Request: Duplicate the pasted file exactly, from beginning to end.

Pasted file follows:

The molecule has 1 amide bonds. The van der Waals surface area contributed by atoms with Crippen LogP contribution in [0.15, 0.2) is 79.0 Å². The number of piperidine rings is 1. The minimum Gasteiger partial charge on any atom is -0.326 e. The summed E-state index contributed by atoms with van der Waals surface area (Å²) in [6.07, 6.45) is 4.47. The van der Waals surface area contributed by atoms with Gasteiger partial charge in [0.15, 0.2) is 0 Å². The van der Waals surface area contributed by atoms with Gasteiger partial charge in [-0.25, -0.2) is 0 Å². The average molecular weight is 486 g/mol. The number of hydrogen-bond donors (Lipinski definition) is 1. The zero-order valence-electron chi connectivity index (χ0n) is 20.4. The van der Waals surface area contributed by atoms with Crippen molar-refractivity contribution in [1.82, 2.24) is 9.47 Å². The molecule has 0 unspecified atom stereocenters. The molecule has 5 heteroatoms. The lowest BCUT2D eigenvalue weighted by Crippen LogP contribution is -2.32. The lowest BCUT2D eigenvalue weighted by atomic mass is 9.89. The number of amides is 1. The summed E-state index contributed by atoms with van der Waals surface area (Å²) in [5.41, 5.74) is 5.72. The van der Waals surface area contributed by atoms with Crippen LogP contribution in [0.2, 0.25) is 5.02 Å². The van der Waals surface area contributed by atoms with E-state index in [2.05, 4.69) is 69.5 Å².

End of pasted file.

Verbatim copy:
The molecule has 1 amide bonds. The van der Waals surface area contributed by atoms with Crippen LogP contribution in [0.15, 0.2) is 79.0 Å². The number of piperidine rings is 1. The minimum Gasteiger partial charge on any atom is -0.326 e. The summed E-state index contributed by atoms with van der Waals surface area (Å²) in [6.07, 6.45) is 4.47. The van der Waals surface area contributed by atoms with Gasteiger partial charge in [0.15, 0.2) is 0 Å². The van der Waals surface area contributed by atoms with Gasteiger partial charge in [-0.25, -0.2) is 0 Å². The average molecular weight is 486 g/mol. The number of hydrogen-bond donors (Lipinski definition) is 1. The zero-order valence-electron chi connectivity index (χ0n) is 20.4. The van der Waals surface area contributed by atoms with Crippen molar-refractivity contribution in [1.82, 2.24) is 9.47 Å². The molecule has 0 unspecified atom stereocenters. The molecule has 5 heteroatoms. The lowest BCUT2D eigenvalue weighted by Crippen LogP contribution is -2.32. The lowest BCUT2D eigenvalue weighted by atomic mass is 9.89. The number of amides is 1. The summed E-state index contributed by atoms with van der Waals surface area (Å²) in [5.41, 5.74) is 5.72. The van der Waals surface area contributed by atoms with Crippen LogP contribution in [0.2, 0.25) is 5.02 Å². The van der Waals surface area contributed by atoms with E-state index in [2.05, 4.69) is 69.5 Å².